Most consumer attention to oysters and mussels has centered on their taste, beautiful by-products or aphrodisiac effects; however, their adhesive properties are what caught the attention of Jonathan Wilker, PhD, associate professor of chemistry, and his research team at Purdue University. Wilker’s team has been studying marine biological adhesives for years and has found that the two mollusks produce adhesives that form a non-toxic, strong bond in wet environments. Although Wilker mainly has worked to develop synthetic versions of the adhesives for medical use, he is investigating other applications, which may include personal care.
Mollusk Glue Composition
Wilker has studied the adhesives produced by various marine entities, including Mytilus edulis (the blue mussel) and Crassostea virginica (Eastern oyster)—an oyster popular in the human diet. He notes one similarity. “Mussels, oysters and barnacles all use cross-linked proteins, (long biological polymers), to make their adhesive,” said Wilker. The difference, however, is in the composition of the adhesive.
To study the adhesive, Wilker and his team cut open the shells of oysters and observed the interface where they were attached; he compared this with separate, unattached portions of shell as a control. “[Since] the oyster’s adhesive is comprised of materials similar to the shell, we speculate the cement comes from the same place, system or organ as the shell,” he furthered.
Both the oyster shell and adhesive consist of calcium carbonate and protein as starting materials but the shell is mostly calcium carbonate with a small amount of protein, whereas there is more protein and less calcium carbonate in the adhesive. “In the cement, the extra reactivity is added to the proteins so they crosslink together,” Wilker explained. The adhesive produced by oysters is 10-15% protein and 85-90% calcium carbonate (chalk), which according to Wilker results in a hard inorganic, cement-like material.
Unlike oysters, Wilker notes that mussels separately produce their adhesive and shell. “If you crack open a mussel, a separate organ [is present that] produces the adhesive,” said Wilker. He added that the adhesive produced by mussels is about 99% proteins and more like soft organic glue.
Wilker and his team hypothesize that the consistencies of the mollusks’ adhesives differ based on the materials that they must hold together. “Oysters are externally sticking a hard shell to another hard shell, or hard shell to a hard rock—so maybe it is best to have a hard material. Whereas mussels are sticking a hard rock to the soft insides of the rest of the mussel,” said Wilker.
Since only a small amount of adhesive can be extracted from oysters and mussels, the team is producing the materials on a larger scale synthetically. “We are making synthetic versions of the adhesives to gain access to larger quantities . . . to be able to tailor the adhesive to its specific application,” said Wilker.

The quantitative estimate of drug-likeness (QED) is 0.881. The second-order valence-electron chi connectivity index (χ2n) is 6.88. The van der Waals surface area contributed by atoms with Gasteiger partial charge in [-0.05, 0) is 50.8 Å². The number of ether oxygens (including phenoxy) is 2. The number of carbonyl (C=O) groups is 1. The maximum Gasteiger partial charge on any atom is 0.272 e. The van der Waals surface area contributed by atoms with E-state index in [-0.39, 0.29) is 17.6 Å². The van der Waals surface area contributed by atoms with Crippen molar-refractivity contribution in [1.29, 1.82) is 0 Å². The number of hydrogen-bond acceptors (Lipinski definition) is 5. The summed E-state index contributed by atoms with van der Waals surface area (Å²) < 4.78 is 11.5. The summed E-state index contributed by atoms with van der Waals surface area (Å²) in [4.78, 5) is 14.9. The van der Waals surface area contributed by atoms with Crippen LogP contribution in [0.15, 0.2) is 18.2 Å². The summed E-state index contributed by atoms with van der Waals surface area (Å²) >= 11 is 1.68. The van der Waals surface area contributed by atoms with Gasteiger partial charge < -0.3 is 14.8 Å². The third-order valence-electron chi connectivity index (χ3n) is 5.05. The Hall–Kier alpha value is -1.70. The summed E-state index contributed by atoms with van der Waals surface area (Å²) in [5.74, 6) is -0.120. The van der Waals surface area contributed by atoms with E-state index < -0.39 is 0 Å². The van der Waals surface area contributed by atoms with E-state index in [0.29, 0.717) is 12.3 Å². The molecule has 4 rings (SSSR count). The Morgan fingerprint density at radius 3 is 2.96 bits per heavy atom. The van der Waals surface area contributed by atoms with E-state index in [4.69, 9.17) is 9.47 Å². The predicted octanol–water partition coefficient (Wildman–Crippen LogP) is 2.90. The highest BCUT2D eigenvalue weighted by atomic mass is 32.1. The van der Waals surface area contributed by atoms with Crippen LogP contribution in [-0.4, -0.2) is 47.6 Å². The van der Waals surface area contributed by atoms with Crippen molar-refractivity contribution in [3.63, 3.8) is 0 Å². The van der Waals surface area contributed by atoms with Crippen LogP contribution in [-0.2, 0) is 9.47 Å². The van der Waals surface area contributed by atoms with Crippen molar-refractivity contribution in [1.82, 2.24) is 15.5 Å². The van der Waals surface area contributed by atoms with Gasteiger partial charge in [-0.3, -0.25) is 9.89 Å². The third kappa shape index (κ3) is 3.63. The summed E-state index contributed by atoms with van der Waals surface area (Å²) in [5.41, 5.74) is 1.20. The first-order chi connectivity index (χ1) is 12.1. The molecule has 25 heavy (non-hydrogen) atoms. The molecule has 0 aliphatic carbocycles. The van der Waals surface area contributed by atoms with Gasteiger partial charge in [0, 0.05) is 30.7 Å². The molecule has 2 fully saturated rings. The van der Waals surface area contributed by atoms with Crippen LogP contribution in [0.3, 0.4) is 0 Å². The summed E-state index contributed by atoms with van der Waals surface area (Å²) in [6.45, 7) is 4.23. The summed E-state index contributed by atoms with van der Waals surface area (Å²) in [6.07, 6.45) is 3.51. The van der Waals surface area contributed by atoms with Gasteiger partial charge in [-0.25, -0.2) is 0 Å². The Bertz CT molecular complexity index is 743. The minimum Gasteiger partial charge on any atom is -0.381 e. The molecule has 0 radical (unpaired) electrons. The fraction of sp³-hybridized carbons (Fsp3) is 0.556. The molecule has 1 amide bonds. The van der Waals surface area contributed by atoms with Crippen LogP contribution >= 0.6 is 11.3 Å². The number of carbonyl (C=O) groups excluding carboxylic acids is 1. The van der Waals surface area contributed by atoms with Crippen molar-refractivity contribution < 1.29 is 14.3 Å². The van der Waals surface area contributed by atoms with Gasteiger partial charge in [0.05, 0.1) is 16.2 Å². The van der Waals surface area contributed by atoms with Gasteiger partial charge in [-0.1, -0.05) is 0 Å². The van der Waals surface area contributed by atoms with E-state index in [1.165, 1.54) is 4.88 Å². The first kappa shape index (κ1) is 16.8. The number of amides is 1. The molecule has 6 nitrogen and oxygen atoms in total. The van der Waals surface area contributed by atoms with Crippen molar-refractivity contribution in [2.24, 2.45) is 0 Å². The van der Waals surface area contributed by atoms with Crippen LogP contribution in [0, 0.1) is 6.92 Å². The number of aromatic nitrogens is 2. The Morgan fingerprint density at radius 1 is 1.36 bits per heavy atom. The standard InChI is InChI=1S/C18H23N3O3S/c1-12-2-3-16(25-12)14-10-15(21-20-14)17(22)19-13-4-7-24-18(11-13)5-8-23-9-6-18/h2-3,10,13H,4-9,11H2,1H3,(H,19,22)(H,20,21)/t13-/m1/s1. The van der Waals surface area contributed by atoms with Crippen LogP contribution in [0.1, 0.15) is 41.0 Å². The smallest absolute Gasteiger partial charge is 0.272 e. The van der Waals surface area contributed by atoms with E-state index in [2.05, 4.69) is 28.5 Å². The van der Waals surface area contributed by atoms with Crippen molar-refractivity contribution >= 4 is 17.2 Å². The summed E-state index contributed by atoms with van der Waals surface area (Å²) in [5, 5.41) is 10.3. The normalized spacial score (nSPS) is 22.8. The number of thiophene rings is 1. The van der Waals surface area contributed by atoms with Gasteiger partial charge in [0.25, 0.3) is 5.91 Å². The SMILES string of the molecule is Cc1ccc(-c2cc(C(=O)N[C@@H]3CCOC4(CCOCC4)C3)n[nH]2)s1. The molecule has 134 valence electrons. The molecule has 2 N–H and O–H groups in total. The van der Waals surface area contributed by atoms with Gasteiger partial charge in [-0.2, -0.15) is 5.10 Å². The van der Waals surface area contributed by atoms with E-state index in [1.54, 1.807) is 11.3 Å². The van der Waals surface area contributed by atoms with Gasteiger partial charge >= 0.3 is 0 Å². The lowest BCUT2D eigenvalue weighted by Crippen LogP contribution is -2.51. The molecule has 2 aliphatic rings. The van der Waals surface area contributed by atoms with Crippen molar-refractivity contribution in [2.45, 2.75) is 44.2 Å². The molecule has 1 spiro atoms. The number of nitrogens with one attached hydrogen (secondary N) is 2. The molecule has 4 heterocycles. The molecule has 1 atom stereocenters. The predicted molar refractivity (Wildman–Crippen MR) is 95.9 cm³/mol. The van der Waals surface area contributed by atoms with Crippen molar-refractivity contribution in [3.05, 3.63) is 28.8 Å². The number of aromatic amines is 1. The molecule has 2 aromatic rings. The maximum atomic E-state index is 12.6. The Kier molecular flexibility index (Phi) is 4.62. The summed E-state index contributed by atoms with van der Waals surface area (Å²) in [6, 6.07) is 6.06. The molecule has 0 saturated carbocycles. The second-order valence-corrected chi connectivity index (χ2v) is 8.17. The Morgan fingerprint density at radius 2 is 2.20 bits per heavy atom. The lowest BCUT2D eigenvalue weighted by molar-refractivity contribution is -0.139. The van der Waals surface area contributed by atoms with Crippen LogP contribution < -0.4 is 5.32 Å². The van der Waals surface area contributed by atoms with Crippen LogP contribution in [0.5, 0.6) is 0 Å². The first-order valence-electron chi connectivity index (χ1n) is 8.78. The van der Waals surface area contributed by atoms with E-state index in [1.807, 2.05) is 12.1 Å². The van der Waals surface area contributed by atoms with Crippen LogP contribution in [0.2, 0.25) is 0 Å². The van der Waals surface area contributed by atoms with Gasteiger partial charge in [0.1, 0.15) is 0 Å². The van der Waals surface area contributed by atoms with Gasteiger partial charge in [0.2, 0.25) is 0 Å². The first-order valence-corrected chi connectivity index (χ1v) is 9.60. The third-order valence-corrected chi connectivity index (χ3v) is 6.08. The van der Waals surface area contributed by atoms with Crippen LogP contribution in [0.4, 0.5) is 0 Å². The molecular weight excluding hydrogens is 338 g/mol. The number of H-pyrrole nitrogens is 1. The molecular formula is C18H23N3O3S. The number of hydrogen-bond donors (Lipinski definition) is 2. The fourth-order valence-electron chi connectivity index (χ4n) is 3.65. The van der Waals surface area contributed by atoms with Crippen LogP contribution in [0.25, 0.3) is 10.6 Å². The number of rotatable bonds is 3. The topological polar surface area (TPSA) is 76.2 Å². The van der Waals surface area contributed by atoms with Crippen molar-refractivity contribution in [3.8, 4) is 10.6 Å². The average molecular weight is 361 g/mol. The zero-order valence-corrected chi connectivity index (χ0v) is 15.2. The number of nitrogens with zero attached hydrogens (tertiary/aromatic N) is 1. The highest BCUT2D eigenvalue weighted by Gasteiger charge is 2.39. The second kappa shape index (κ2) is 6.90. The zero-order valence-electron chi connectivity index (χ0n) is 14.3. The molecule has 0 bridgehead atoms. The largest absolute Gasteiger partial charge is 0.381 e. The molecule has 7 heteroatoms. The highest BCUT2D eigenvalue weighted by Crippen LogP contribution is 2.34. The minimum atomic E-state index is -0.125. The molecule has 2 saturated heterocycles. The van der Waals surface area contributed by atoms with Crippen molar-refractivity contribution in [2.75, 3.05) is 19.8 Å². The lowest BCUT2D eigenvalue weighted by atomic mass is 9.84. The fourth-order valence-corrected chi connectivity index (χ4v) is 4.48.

He explained that proteins cannot easily be made on a large scale, so rather than using the proteins in the synthetic adhesive, the team has inserted the cross-linking chemistry from the animals into bulk polymers. “If we extract the proteins from the animals, we can make 25 mg of the adhesive on a good day; if we put the mussel chemistry into a polymer backbone, we can synthesize 25 g on a good day,” explained Wilker, noting that the scale-up is 1,000 times more. The synthetic adhesive currently is only produced to mimic the mussel adhesive but the team plans to synthesize the oyster adhesive as well in the future.
There are two places where new adhesive materials are in demand, according to Wilker: for bonding wet tissue, i.e. surgical adhesives that seal wounds and incisions by bonding skin together; and in orthopedics, to act as bone cement or bone fill. Wilker notes that while there currently are some adhesives available that close wounds, they are often toxic.
According to Wilker, the three things one must look for in a medical adhesive are: “it must set in a wet environment, it must make strong bonds and it must be non-toxic.” He added that some materials will provide one or two of these benefits but not all three. “We hope our synthetic adhesive will do all three,” emphasized Wilker.
In personal care, such adhesives could be adapted in topical patches, eyelash adhesives and nail glues to provide non-toxic bonding, although Wilker notes this bond would be weaker than in medical applications. He adds that adapting the adhesive for personal care would not be difficult now that the hardest part of his research is complete. “We have been concentrating efforts on making the adhesive as strong as possible, so it would be easier to make it less strong.”